The biggest laugh was for Jason Hoyt’s comment on the simplest way to achieve universal access to Elsevier’s content: let them go out of business, and LOCKSS will take care of it. (Sadly, I’m not sure it’s that simple.)
In a response to one of the questions, Jason Wilde noted that at both Nature’s Scientific Reports and at PLOS ONE — both of which review for technical correctness only, not for novelty or importance — the rejection rate is about 40%. (I heard informally from Jason Hoyt that the rate at PeerJ is similar, based on its so-far small sample.) Interesting that the rate seems so consistent, and distressing that so much of what gets submitted to journals is evidently just no darned good.
But the best moment was provoked by David Tempest’s mention of transparency in pricing. Stephen Curry, from the floor, asked Tempest to justify his librarian’s not being allowed to tell him what Imperial’s Elsevier subscriptions cost, due to a confidentiality agreement. Tempest gave an extraordinary response, in which excess verbiage was unable to conceal the core point “We do this to prevent prices from falling”. His explanation finished “otherwise prices would go down and down and down”, to which the eloquent Dr. Curry shrugged bemusedly. A big laugh, but also a lot of real anger.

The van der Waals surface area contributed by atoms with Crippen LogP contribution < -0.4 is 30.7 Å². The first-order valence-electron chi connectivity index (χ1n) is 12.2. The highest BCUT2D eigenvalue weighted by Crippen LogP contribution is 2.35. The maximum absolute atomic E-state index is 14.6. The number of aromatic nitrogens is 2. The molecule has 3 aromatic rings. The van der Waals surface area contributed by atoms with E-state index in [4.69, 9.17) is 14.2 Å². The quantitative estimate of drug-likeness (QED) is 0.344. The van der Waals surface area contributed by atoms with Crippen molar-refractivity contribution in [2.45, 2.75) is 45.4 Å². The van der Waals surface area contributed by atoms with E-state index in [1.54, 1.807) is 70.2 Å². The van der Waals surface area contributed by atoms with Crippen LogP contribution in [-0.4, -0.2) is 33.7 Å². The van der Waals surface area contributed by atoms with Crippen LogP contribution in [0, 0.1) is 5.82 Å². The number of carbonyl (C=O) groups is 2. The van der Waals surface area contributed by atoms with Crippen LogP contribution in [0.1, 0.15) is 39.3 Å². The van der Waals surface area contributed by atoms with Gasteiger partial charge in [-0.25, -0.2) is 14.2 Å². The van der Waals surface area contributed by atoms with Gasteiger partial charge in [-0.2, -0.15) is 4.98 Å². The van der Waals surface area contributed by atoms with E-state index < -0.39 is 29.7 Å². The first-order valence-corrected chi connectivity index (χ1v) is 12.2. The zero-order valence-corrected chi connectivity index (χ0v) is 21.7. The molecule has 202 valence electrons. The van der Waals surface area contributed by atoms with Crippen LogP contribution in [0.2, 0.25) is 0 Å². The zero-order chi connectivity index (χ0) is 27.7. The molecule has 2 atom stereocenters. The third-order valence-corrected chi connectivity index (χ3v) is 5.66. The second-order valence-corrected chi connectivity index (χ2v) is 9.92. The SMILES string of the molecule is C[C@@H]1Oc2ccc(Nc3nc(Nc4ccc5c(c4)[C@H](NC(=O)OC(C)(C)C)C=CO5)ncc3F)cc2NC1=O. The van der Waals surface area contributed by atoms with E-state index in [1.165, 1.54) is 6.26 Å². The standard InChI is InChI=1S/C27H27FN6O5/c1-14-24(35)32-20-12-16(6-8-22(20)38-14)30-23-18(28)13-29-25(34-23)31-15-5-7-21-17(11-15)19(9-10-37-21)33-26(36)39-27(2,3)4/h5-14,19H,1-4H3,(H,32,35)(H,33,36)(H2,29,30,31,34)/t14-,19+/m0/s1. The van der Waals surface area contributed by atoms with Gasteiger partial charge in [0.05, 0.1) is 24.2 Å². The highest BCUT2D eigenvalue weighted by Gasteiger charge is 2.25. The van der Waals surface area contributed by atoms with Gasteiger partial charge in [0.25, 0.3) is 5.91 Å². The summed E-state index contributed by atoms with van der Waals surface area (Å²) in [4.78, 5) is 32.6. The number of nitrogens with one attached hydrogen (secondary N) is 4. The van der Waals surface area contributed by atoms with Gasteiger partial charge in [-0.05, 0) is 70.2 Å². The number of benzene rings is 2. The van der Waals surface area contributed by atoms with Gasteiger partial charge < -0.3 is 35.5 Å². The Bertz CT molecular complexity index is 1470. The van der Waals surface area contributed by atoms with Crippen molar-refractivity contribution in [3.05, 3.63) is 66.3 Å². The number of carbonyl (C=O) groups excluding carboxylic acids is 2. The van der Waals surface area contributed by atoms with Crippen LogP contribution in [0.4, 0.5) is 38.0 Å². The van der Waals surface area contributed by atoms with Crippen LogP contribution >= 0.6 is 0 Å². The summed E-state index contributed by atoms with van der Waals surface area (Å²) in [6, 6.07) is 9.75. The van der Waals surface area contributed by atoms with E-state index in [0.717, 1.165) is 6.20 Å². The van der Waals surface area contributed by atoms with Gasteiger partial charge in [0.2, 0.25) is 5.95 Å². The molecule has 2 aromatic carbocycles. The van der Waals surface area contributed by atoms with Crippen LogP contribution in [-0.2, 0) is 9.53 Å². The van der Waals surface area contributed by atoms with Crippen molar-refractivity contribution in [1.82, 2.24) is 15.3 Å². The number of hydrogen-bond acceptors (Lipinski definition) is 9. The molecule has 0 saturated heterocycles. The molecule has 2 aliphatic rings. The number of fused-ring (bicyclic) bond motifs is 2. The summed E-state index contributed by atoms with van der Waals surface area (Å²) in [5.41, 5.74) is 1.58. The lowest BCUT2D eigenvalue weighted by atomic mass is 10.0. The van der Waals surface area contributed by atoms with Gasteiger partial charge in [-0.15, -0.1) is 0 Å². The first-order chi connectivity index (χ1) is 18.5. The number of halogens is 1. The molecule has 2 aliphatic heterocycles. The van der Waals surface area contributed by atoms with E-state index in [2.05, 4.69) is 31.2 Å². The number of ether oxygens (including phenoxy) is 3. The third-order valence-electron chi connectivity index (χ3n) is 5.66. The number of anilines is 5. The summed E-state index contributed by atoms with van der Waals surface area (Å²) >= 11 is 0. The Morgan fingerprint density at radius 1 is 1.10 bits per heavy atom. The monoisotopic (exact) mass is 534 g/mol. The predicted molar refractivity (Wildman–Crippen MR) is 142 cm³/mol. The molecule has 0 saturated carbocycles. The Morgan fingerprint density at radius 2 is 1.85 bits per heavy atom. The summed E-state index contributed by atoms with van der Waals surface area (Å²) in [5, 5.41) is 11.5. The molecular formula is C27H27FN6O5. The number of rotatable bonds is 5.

At some stage near the end, the chair asked for a show-of-hands vote on whether the best approach to pursue is Gold or Green open access — not just as a long-term goal, but as the immediate short-term approach. The vote was about three to one in favour of Gold. (This was from a very mixed audience containing researchers, librarians and publishers in I would guess fairly equal numbers, and a fair few startup founders.)
At the end of the whole event, a vote was taken on who had “won” the debate. “Revolution” came out ahead by a factor of two or three, which was gratifying; but I don’t know how much that was because of the quality of the debating, and how much it was because that’s what people already thought. (I hope the latter.)
And finally …
At the dinner afterwards, the organisers had arranged for bottles of wine to be available at cost price (£7), on the basis that you just take a bottle when you want it, and later on they’ll come round and collect the money. A system very open to abuse, but it turned out that the open-access crowd paid for one more bottle than they drank.
So a happy ending.
The photos above were provided by Simon Bayly and Victoria Watson. My memories of the debate were supplemented by helpful tweets from Simon Bayly (again), Anna Sharman (and again), Victoria Watson (again and again and again), Bryan Vickery, Jonathan Webb (and again) and Andrew Miller,